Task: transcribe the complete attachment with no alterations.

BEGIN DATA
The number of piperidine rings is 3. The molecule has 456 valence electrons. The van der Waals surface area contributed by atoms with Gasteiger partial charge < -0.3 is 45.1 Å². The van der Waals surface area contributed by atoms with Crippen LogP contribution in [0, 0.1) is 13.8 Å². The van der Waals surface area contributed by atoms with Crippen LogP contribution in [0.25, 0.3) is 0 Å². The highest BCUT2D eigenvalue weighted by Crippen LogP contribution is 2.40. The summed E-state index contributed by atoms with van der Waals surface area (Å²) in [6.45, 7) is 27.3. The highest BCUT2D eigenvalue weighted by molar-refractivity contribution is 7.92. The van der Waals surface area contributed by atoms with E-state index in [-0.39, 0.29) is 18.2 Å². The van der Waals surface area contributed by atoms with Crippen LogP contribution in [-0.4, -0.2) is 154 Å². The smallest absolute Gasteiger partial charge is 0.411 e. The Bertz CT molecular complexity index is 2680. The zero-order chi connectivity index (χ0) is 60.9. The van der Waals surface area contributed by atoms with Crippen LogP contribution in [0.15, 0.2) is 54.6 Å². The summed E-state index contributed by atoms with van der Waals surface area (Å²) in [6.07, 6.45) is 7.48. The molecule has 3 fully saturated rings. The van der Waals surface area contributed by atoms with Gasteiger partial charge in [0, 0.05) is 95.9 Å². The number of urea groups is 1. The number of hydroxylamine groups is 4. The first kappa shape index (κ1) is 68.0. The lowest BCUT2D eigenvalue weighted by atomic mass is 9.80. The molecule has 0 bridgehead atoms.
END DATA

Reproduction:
The number of piperidine rings is 3. The molecule has 456 valence electrons. The van der Waals surface area contributed by atoms with Gasteiger partial charge < -0.3 is 45.1 Å². The van der Waals surface area contributed by atoms with Crippen LogP contribution in [0, 0.1) is 13.8 Å². The van der Waals surface area contributed by atoms with Crippen LogP contribution in [0.25, 0.3) is 0 Å². The highest BCUT2D eigenvalue weighted by Crippen LogP contribution is 2.40. The summed E-state index contributed by atoms with van der Waals surface area (Å²) in [6.45, 7) is 27.3. The highest BCUT2D eigenvalue weighted by molar-refractivity contribution is 7.92. The van der Waals surface area contributed by atoms with E-state index in [-0.39, 0.29) is 18.2 Å². The van der Waals surface area contributed by atoms with Crippen LogP contribution in [-0.4, -0.2) is 154 Å². The smallest absolute Gasteiger partial charge is 0.411 e. The Bertz CT molecular complexity index is 2680. The zero-order chi connectivity index (χ0) is 60.9. The van der Waals surface area contributed by atoms with Crippen LogP contribution in [0.15, 0.2) is 54.6 Å². The summed E-state index contributed by atoms with van der Waals surface area (Å²) in [6.07, 6.45) is 7.48. The molecule has 3 fully saturated rings. The van der Waals surface area contributed by atoms with Gasteiger partial charge in [0, 0.05) is 95.9 Å². The number of urea groups is 1. The number of hydroxylamine groups is 4. The first kappa shape index (κ1) is 68.0. The lowest BCUT2D eigenvalue weighted by atomic mass is 9.80. The molecule has 0 bridgehead atoms.